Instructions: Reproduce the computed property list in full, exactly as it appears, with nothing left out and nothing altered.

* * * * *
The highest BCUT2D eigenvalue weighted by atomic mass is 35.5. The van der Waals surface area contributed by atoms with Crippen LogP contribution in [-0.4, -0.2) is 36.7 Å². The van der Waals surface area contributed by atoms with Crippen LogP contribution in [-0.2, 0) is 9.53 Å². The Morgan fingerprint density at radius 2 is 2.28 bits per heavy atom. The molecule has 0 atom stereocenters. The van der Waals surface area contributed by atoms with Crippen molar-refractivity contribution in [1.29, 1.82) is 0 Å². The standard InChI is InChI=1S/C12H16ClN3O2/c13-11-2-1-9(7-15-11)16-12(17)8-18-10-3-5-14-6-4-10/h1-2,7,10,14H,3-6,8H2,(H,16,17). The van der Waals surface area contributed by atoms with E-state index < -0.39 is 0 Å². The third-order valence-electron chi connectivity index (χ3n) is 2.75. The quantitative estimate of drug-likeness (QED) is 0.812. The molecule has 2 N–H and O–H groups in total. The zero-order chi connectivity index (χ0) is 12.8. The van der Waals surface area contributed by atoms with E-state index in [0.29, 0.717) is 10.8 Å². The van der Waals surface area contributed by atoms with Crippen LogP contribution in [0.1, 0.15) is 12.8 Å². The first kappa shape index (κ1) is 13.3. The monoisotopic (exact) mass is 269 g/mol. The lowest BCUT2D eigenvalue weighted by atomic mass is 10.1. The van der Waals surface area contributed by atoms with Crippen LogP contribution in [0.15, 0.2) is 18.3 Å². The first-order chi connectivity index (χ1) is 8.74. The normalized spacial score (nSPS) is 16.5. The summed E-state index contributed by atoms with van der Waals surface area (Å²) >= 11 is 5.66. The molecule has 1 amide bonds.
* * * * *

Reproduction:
The highest BCUT2D eigenvalue weighted by atomic mass is 35.5. The van der Waals surface area contributed by atoms with Crippen LogP contribution in [-0.4, -0.2) is 36.7 Å². The van der Waals surface area contributed by atoms with Crippen LogP contribution in [-0.2, 0) is 9.53 Å². The Morgan fingerprint density at radius 2 is 2.28 bits per heavy atom. The molecule has 0 atom stereocenters. The van der Waals surface area contributed by atoms with Crippen molar-refractivity contribution in [1.29, 1.82) is 0 Å². The standard InChI is InChI=1S/C12H16ClN3O2/c13-11-2-1-9(7-15-11)16-12(17)8-18-10-3-5-14-6-4-10/h1-2,7,10,14H,3-6,8H2,(H,16,17). The van der Waals surface area contributed by atoms with E-state index < -0.39 is 0 Å². The third-order valence-electron chi connectivity index (χ3n) is 2.75. The quantitative estimate of drug-likeness (QED) is 0.812. The molecule has 2 N–H and O–H groups in total. The zero-order chi connectivity index (χ0) is 12.8. The van der Waals surface area contributed by atoms with E-state index in [0.29, 0.717) is 10.8 Å². The van der Waals surface area contributed by atoms with Crippen LogP contribution in [0.1, 0.15) is 12.8 Å². The first kappa shape index (κ1) is 13.3. The monoisotopic (exact) mass is 269 g/mol. The lowest BCUT2D eigenvalue weighted by atomic mass is 10.1. The van der Waals surface area contributed by atoms with Crippen LogP contribution in [0.15, 0.2) is 18.3 Å². The first-order chi connectivity index (χ1) is 8.74. The normalized spacial score (nSPS) is 16.5. The summed E-state index contributed by atoms with van der Waals surface area (Å²) >= 11 is 5.66. The molecule has 1 amide bonds.